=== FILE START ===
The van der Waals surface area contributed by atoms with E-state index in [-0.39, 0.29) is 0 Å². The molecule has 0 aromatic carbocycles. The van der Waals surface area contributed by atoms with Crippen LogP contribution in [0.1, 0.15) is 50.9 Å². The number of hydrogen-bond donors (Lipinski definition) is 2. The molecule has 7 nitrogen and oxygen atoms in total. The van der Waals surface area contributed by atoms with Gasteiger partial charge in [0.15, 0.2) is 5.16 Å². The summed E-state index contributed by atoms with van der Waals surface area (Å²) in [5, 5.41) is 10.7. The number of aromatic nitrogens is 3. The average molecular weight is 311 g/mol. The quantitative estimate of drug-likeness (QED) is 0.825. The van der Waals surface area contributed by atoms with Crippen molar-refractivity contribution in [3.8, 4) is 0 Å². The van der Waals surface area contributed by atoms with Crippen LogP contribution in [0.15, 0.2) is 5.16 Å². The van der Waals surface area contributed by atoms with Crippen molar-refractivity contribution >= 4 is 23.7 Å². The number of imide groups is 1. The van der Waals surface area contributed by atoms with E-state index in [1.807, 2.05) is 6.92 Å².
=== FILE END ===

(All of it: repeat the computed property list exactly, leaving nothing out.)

The van der Waals surface area contributed by atoms with E-state index in [-0.39, 0.29) is 0 Å². The molecule has 0 aromatic carbocycles. The van der Waals surface area contributed by atoms with Crippen LogP contribution in [0.1, 0.15) is 50.9 Å². The number of hydrogen-bond donors (Lipinski definition) is 2. The molecule has 7 nitrogen and oxygen atoms in total. The van der Waals surface area contributed by atoms with Gasteiger partial charge in [0.15, 0.2) is 5.16 Å². The summed E-state index contributed by atoms with van der Waals surface area (Å²) in [5, 5.41) is 10.7. The number of aromatic nitrogens is 3. The average molecular weight is 311 g/mol. The quantitative estimate of drug-likeness (QED) is 0.825. The van der Waals surface area contributed by atoms with Crippen molar-refractivity contribution in [3.8, 4) is 0 Å². The van der Waals surface area contributed by atoms with Crippen LogP contribution in [0.15, 0.2) is 5.16 Å². The van der Waals surface area contributed by atoms with Crippen molar-refractivity contribution >= 4 is 23.7 Å². The number of imide groups is 1. The van der Waals surface area contributed by atoms with E-state index in [1.807, 2.05) is 6.92 Å².